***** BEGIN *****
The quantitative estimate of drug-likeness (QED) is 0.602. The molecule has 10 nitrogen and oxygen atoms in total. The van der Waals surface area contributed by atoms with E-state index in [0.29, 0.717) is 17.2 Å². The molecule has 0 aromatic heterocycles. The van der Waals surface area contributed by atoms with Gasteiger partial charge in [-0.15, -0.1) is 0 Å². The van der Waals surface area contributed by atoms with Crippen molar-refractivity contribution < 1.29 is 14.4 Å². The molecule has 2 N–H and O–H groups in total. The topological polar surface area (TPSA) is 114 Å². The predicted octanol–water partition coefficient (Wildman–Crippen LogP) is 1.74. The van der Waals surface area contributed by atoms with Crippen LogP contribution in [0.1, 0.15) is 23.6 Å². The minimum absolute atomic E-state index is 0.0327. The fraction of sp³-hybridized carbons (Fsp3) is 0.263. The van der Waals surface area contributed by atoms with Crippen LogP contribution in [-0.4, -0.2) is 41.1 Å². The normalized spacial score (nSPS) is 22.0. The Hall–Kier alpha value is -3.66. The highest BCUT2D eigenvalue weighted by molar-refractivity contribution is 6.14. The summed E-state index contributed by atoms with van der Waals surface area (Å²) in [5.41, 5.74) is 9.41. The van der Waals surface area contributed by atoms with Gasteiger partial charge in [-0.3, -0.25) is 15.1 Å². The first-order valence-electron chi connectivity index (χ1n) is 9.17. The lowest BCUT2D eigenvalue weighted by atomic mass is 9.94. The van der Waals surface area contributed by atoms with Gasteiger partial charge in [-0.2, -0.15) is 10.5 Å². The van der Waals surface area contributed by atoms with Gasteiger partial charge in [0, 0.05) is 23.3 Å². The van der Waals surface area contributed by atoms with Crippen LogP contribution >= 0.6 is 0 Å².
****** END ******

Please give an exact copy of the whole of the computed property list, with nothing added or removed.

The quantitative estimate of drug-likeness (QED) is 0.602. The molecule has 10 nitrogen and oxygen atoms in total. The van der Waals surface area contributed by atoms with E-state index in [0.29, 0.717) is 17.2 Å². The molecule has 0 aromatic heterocycles. The van der Waals surface area contributed by atoms with Gasteiger partial charge in [-0.15, -0.1) is 0 Å². The van der Waals surface area contributed by atoms with Crippen molar-refractivity contribution < 1.29 is 14.4 Å². The molecule has 2 N–H and O–H groups in total. The topological polar surface area (TPSA) is 114 Å². The predicted octanol–water partition coefficient (Wildman–Crippen LogP) is 1.74. The van der Waals surface area contributed by atoms with Crippen LogP contribution in [0.1, 0.15) is 23.6 Å². The minimum absolute atomic E-state index is 0.0327. The fraction of sp³-hybridized carbons (Fsp3) is 0.263. The van der Waals surface area contributed by atoms with Crippen LogP contribution in [-0.4, -0.2) is 41.1 Å². The normalized spacial score (nSPS) is 22.0. The Hall–Kier alpha value is -3.66. The highest BCUT2D eigenvalue weighted by molar-refractivity contribution is 6.14. The summed E-state index contributed by atoms with van der Waals surface area (Å²) in [5.41, 5.74) is 9.41. The van der Waals surface area contributed by atoms with Gasteiger partial charge in [-0.3, -0.25) is 15.1 Å². The first-order valence-electron chi connectivity index (χ1n) is 9.17. The lowest BCUT2D eigenvalue weighted by atomic mass is 9.94. The van der Waals surface area contributed by atoms with Gasteiger partial charge in [-0.2, -0.15) is 10.5 Å². The van der Waals surface area contributed by atoms with Gasteiger partial charge in [0, 0.05) is 23.3 Å². The van der Waals surface area contributed by atoms with Crippen LogP contribution >= 0.6 is 0 Å².